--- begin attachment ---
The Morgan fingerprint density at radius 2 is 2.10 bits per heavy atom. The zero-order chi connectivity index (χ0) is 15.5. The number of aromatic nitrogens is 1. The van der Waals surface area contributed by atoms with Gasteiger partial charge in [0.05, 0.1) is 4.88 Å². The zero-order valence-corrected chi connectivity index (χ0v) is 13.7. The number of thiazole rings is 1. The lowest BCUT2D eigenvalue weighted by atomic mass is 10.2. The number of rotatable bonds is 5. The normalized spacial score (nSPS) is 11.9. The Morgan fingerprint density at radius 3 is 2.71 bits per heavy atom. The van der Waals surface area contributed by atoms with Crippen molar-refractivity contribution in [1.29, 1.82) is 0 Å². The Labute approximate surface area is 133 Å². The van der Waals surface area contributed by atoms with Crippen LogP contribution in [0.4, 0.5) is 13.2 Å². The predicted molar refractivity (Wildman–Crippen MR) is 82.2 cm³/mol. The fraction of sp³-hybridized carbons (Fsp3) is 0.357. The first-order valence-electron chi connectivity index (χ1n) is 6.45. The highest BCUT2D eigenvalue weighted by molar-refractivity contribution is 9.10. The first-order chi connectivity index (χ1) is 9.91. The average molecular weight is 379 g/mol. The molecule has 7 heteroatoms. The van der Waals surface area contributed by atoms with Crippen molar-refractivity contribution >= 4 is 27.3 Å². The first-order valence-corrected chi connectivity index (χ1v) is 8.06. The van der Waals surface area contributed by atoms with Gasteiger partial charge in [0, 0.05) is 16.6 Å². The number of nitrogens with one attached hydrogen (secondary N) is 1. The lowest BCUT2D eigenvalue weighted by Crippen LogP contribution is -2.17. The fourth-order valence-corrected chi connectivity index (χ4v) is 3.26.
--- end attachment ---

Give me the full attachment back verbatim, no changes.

The Morgan fingerprint density at radius 2 is 2.10 bits per heavy atom. The zero-order chi connectivity index (χ0) is 15.5. The number of aromatic nitrogens is 1. The van der Waals surface area contributed by atoms with Gasteiger partial charge in [0.05, 0.1) is 4.88 Å². The zero-order valence-corrected chi connectivity index (χ0v) is 13.7. The number of thiazole rings is 1. The lowest BCUT2D eigenvalue weighted by atomic mass is 10.2. The number of rotatable bonds is 5. The normalized spacial score (nSPS) is 11.9. The Morgan fingerprint density at radius 3 is 2.71 bits per heavy atom. The van der Waals surface area contributed by atoms with Crippen molar-refractivity contribution in [1.29, 1.82) is 0 Å². The Labute approximate surface area is 133 Å². The van der Waals surface area contributed by atoms with Crippen LogP contribution in [0.4, 0.5) is 13.2 Å². The predicted molar refractivity (Wildman–Crippen MR) is 82.2 cm³/mol. The fraction of sp³-hybridized carbons (Fsp3) is 0.357. The first-order valence-electron chi connectivity index (χ1n) is 6.45. The highest BCUT2D eigenvalue weighted by molar-refractivity contribution is 9.10. The first-order chi connectivity index (χ1) is 9.91. The average molecular weight is 379 g/mol. The molecule has 7 heteroatoms. The van der Waals surface area contributed by atoms with Crippen molar-refractivity contribution >= 4 is 27.3 Å². The first-order valence-corrected chi connectivity index (χ1v) is 8.06. The van der Waals surface area contributed by atoms with Gasteiger partial charge in [0, 0.05) is 16.6 Å². The number of nitrogens with one attached hydrogen (secondary N) is 1. The lowest BCUT2D eigenvalue weighted by Crippen LogP contribution is -2.17. The fourth-order valence-corrected chi connectivity index (χ4v) is 3.26.